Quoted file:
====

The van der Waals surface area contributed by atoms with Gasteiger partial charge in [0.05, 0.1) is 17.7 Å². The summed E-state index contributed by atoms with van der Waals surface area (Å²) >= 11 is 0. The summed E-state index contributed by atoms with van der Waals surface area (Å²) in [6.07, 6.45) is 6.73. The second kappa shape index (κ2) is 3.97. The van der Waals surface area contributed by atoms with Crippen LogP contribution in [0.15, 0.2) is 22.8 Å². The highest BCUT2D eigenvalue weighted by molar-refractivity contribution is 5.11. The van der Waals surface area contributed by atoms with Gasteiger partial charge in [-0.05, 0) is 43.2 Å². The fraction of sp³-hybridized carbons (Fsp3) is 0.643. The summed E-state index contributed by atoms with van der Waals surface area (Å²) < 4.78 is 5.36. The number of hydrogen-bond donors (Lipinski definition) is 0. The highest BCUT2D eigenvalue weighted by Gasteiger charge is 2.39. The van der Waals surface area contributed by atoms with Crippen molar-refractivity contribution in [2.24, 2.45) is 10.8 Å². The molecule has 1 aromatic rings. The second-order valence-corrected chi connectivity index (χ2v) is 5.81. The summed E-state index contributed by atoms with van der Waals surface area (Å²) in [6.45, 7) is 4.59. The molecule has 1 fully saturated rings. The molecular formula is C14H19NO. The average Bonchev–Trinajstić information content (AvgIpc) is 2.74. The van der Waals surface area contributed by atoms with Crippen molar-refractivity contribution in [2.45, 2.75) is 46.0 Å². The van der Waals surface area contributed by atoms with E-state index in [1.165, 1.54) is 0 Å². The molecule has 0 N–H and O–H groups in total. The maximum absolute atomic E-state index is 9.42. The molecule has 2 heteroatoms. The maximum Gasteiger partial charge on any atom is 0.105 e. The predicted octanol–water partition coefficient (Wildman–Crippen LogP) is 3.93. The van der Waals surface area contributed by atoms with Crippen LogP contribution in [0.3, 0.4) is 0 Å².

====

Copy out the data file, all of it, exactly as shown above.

The van der Waals surface area contributed by atoms with Gasteiger partial charge in [0.05, 0.1) is 17.7 Å². The summed E-state index contributed by atoms with van der Waals surface area (Å²) >= 11 is 0. The summed E-state index contributed by atoms with van der Waals surface area (Å²) in [6.07, 6.45) is 6.73. The second kappa shape index (κ2) is 3.97. The van der Waals surface area contributed by atoms with Crippen LogP contribution in [0.15, 0.2) is 22.8 Å². The highest BCUT2D eigenvalue weighted by molar-refractivity contribution is 5.11. The van der Waals surface area contributed by atoms with Gasteiger partial charge in [-0.05, 0) is 43.2 Å². The fraction of sp³-hybridized carbons (Fsp3) is 0.643. The summed E-state index contributed by atoms with van der Waals surface area (Å²) < 4.78 is 5.36. The number of hydrogen-bond donors (Lipinski definition) is 0. The highest BCUT2D eigenvalue weighted by Gasteiger charge is 2.39. The van der Waals surface area contributed by atoms with Crippen molar-refractivity contribution in [2.24, 2.45) is 10.8 Å². The molecule has 1 aromatic rings. The second-order valence-corrected chi connectivity index (χ2v) is 5.81. The summed E-state index contributed by atoms with van der Waals surface area (Å²) in [6.45, 7) is 4.59. The molecule has 1 fully saturated rings. The molecular formula is C14H19NO. The average Bonchev–Trinajstić information content (AvgIpc) is 2.74. The van der Waals surface area contributed by atoms with Crippen molar-refractivity contribution in [2.45, 2.75) is 46.0 Å². The van der Waals surface area contributed by atoms with E-state index in [1.165, 1.54) is 0 Å². The molecule has 0 N–H and O–H groups in total. The maximum absolute atomic E-state index is 9.42. The molecule has 2 heteroatoms. The maximum Gasteiger partial charge on any atom is 0.105 e. The predicted octanol–water partition coefficient (Wildman–Crippen LogP) is 3.93. The van der Waals surface area contributed by atoms with Crippen LogP contribution in [0.3, 0.4) is 0 Å².